Luc doesn’t seem to be getting it. “Sometimes Roger would hear him trying chords on his guitar: pale sound without rhythm or sequence.” It’s a cliché, the eavesdropping parent, who intuits chaos and misdirection.
Simone doesn’t seem to think that Roger is getting it either. She confides, to another woman, that her husband has struggled in the past: “Roger, too, had been hampered by guiding principles. As a youth, he had read for his own pleasure. His life was a dream.”
And Roger is aware that his wife has her doubts about him. His perspective is not conservative enough, not bold enough, not daring enough.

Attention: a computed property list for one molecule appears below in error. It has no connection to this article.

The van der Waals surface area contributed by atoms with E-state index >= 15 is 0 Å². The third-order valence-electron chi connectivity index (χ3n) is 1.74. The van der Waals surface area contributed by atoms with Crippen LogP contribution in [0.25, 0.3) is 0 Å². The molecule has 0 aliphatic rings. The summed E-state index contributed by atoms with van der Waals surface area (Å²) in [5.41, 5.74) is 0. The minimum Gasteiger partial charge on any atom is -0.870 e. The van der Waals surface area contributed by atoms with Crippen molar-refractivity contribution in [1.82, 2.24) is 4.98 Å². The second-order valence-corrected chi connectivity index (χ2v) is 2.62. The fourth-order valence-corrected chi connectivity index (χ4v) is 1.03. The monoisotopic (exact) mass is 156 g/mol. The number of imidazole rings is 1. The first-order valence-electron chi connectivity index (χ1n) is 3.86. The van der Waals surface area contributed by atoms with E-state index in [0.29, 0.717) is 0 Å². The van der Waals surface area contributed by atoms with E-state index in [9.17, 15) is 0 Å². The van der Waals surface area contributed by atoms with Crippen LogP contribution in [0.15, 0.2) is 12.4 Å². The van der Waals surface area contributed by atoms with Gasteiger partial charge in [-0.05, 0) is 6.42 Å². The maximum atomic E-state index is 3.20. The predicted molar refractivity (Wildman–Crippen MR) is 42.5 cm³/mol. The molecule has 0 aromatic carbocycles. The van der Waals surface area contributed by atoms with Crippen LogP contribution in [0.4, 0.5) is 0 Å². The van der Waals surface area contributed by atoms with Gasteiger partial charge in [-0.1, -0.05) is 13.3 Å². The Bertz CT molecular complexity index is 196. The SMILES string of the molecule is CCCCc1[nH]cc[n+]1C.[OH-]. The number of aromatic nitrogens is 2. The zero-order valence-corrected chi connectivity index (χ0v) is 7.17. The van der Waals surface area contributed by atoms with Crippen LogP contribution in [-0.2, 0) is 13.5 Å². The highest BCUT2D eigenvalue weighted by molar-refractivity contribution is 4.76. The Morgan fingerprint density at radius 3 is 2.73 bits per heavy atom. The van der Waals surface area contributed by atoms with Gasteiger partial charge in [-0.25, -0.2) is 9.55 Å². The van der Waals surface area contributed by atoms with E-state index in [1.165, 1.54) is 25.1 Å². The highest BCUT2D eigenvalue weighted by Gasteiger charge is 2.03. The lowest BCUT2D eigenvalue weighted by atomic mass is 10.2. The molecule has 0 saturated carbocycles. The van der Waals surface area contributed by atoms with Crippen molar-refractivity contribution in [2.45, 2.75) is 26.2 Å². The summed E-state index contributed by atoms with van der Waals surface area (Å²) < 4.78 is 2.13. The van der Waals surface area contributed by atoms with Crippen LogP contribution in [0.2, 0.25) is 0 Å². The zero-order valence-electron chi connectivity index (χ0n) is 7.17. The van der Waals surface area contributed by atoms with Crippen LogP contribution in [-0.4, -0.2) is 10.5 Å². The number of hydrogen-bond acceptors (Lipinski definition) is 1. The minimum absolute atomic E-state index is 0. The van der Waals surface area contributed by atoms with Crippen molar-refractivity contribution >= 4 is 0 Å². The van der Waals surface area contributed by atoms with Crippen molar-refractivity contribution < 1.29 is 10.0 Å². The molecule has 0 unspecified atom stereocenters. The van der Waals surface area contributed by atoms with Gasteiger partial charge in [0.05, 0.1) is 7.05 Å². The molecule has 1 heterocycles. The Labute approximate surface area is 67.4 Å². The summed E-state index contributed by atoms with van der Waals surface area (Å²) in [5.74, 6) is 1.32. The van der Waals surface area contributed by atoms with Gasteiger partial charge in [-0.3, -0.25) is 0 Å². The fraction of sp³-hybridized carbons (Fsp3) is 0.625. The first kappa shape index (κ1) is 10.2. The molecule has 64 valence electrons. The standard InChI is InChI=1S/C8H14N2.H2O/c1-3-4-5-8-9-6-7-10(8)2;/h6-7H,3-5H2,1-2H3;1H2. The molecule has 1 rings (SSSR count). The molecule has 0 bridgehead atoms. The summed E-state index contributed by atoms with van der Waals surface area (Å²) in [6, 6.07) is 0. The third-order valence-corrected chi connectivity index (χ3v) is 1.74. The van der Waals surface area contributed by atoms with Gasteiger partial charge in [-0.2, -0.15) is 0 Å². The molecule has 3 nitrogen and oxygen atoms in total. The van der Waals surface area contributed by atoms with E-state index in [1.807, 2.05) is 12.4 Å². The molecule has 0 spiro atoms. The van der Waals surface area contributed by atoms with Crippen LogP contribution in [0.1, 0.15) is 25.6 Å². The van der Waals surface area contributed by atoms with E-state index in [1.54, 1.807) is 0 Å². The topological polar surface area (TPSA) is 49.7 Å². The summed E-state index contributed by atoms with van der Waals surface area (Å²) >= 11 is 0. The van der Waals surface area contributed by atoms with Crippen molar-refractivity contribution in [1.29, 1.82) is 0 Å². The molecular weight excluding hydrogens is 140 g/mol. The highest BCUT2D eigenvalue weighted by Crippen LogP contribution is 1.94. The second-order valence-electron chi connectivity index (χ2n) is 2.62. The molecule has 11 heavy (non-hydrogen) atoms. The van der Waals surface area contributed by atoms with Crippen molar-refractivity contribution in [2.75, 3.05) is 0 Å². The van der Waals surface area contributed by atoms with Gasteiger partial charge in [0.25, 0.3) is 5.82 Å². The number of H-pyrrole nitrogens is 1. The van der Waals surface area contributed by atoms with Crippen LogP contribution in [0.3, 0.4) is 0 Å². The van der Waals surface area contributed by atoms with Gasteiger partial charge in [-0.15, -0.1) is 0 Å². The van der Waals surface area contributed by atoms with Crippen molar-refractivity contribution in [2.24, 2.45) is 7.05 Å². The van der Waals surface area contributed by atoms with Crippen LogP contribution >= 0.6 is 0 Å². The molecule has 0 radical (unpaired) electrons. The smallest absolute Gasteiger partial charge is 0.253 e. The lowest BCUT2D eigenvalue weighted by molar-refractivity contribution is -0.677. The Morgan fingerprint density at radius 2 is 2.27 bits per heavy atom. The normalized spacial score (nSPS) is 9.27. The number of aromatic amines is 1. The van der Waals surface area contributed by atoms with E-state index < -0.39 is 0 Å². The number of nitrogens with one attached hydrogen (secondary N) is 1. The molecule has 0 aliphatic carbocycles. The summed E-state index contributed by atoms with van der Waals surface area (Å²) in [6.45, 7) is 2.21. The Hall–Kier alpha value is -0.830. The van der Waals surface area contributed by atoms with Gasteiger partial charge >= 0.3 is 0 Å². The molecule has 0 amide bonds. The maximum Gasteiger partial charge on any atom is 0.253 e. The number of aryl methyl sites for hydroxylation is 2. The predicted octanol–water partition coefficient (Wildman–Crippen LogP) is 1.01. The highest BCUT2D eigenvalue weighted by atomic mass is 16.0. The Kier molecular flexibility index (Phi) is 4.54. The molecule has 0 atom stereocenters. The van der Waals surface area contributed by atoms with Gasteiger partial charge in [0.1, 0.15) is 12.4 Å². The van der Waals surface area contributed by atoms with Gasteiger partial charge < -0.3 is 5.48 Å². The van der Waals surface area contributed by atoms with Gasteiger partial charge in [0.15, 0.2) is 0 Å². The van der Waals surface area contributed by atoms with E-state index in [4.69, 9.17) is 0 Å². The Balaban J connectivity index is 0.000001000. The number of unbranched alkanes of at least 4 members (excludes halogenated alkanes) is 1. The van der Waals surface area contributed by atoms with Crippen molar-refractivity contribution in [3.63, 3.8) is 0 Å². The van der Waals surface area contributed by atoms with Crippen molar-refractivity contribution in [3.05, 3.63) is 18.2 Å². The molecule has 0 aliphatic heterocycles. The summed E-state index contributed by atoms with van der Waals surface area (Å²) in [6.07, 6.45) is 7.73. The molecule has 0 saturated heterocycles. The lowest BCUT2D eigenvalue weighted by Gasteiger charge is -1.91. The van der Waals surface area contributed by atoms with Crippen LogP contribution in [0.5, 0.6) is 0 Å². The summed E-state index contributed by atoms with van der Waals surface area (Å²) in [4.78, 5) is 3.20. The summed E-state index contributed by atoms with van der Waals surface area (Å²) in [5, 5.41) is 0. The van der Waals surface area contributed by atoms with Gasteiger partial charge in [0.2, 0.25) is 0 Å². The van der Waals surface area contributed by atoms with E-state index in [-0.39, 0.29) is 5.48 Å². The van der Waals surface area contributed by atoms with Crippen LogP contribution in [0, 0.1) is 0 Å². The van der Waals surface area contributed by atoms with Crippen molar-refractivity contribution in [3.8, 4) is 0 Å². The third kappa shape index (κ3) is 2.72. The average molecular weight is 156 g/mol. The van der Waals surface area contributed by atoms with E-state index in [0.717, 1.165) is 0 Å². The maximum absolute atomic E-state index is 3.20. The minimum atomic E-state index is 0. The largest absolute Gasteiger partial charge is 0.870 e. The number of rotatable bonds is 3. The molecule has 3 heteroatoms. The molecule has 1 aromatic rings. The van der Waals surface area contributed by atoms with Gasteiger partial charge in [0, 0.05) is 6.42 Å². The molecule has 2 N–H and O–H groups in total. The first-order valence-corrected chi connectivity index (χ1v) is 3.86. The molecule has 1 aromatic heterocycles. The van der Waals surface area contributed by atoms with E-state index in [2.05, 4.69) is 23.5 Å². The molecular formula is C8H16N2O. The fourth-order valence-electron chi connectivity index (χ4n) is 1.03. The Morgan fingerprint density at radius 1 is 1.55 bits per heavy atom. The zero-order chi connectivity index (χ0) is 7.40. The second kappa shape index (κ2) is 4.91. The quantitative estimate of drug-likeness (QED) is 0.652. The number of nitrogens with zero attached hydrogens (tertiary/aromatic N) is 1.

In a conversation about whether a civil war would be a good way to address social tensions, Roger is quick and dismissive: “He said, ‘There are no good little civil wars’.”
But immediately after he has spoken, he hesitates to elaborate, fails to bolster his position. “But he knew what was said of him: that his heart attacks had altered his personality, made him afraid.”
They are traditionalists, Roger and Simone, but perhaps Simone is even more conservative in her thinking. “That night at dinner Simone remarked, ‘My father once said he could die happy. He had never entertained a foreigner or shaken hands with an English-man.’”